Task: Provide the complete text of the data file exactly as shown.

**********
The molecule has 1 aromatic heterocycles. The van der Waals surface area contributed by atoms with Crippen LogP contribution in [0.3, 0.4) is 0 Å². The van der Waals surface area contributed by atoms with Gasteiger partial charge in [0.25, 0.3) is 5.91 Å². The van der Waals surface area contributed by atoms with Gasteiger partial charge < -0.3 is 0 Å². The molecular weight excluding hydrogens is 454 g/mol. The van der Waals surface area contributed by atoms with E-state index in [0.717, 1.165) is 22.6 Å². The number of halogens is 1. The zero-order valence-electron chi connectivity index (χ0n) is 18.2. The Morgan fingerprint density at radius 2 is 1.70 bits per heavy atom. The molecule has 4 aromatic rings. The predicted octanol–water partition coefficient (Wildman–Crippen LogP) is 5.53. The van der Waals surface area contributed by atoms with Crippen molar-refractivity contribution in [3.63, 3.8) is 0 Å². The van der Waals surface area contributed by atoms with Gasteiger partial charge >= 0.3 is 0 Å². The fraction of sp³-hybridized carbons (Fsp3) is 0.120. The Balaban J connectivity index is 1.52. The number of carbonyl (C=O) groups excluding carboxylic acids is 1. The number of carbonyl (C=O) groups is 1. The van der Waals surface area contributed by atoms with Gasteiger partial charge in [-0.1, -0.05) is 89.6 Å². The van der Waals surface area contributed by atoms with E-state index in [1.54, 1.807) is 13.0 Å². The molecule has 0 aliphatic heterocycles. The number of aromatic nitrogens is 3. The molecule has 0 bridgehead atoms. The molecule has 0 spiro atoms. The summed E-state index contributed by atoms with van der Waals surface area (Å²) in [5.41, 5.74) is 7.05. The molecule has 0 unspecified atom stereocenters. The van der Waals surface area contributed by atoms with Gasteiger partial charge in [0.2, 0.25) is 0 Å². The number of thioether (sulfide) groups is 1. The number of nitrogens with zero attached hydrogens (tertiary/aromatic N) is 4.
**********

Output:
The molecule has 1 aromatic heterocycles. The van der Waals surface area contributed by atoms with Crippen LogP contribution in [0.3, 0.4) is 0 Å². The van der Waals surface area contributed by atoms with Gasteiger partial charge in [0.25, 0.3) is 5.91 Å². The van der Waals surface area contributed by atoms with Gasteiger partial charge < -0.3 is 0 Å². The molecular weight excluding hydrogens is 454 g/mol. The van der Waals surface area contributed by atoms with E-state index in [0.717, 1.165) is 22.6 Å². The number of halogens is 1. The zero-order valence-electron chi connectivity index (χ0n) is 18.2. The Morgan fingerprint density at radius 2 is 1.70 bits per heavy atom. The molecule has 4 aromatic rings. The predicted octanol–water partition coefficient (Wildman–Crippen LogP) is 5.53. The van der Waals surface area contributed by atoms with Crippen molar-refractivity contribution in [3.63, 3.8) is 0 Å². The van der Waals surface area contributed by atoms with Gasteiger partial charge >= 0.3 is 0 Å². The fraction of sp³-hybridized carbons (Fsp3) is 0.120. The Balaban J connectivity index is 1.52. The number of carbonyl (C=O) groups excluding carboxylic acids is 1. The number of carbonyl (C=O) groups is 1. The van der Waals surface area contributed by atoms with Gasteiger partial charge in [-0.1, -0.05) is 89.6 Å². The van der Waals surface area contributed by atoms with E-state index in [1.54, 1.807) is 13.0 Å². The molecule has 0 aliphatic heterocycles. The number of aromatic nitrogens is 3. The molecule has 0 bridgehead atoms. The molecule has 0 spiro atoms. The summed E-state index contributed by atoms with van der Waals surface area (Å²) in [5.41, 5.74) is 7.05. The molecule has 0 unspecified atom stereocenters. The van der Waals surface area contributed by atoms with Gasteiger partial charge in [0.2, 0.25) is 0 Å². The number of thioether (sulfide) groups is 1. The number of nitrogens with zero attached hydrogens (tertiary/aromatic N) is 4.